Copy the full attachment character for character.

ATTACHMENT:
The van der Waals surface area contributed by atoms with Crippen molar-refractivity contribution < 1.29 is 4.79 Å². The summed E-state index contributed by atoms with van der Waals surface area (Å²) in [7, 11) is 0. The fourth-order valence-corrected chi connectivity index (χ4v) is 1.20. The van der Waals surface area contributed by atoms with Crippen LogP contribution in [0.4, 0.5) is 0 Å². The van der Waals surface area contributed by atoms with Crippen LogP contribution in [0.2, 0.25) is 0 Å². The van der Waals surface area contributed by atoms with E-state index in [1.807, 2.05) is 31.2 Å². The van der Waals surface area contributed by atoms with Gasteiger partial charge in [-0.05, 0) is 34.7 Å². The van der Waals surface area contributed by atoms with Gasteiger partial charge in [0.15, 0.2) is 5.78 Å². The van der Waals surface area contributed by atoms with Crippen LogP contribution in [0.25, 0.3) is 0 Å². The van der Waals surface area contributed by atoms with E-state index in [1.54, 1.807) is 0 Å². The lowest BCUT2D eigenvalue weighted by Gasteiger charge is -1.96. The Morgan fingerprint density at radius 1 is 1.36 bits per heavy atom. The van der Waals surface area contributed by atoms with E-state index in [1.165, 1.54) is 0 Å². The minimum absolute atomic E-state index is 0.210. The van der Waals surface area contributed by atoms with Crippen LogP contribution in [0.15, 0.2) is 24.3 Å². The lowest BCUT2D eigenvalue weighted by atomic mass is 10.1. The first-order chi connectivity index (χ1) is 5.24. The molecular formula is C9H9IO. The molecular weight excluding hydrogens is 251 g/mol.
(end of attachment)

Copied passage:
The van der Waals surface area contributed by atoms with Crippen molar-refractivity contribution < 1.29 is 4.79 Å². The summed E-state index contributed by atoms with van der Waals surface area (Å²) in [7, 11) is 0. The fourth-order valence-corrected chi connectivity index (χ4v) is 1.20. The van der Waals surface area contributed by atoms with Crippen LogP contribution in [0.4, 0.5) is 0 Å². The van der Waals surface area contributed by atoms with Crippen LogP contribution in [0.2, 0.25) is 0 Å². The van der Waals surface area contributed by atoms with E-state index in [1.807, 2.05) is 31.2 Å². The van der Waals surface area contributed by atoms with Gasteiger partial charge in [-0.05, 0) is 34.7 Å². The van der Waals surface area contributed by atoms with Gasteiger partial charge in [0.15, 0.2) is 5.78 Å². The van der Waals surface area contributed by atoms with Crippen LogP contribution in [0.25, 0.3) is 0 Å². The van der Waals surface area contributed by atoms with E-state index in [1.54, 1.807) is 0 Å². The lowest BCUT2D eigenvalue weighted by Gasteiger charge is -1.96. The Morgan fingerprint density at radius 1 is 1.36 bits per heavy atom. The van der Waals surface area contributed by atoms with E-state index in [1.165, 1.54) is 0 Å². The minimum absolute atomic E-state index is 0.210. The van der Waals surface area contributed by atoms with Crippen LogP contribution in [0.15, 0.2) is 24.3 Å². The lowest BCUT2D eigenvalue weighted by atomic mass is 10.1. The first-order chi connectivity index (χ1) is 5.24. The molecular formula is C9H9IO. The molecular weight excluding hydrogens is 251 g/mol.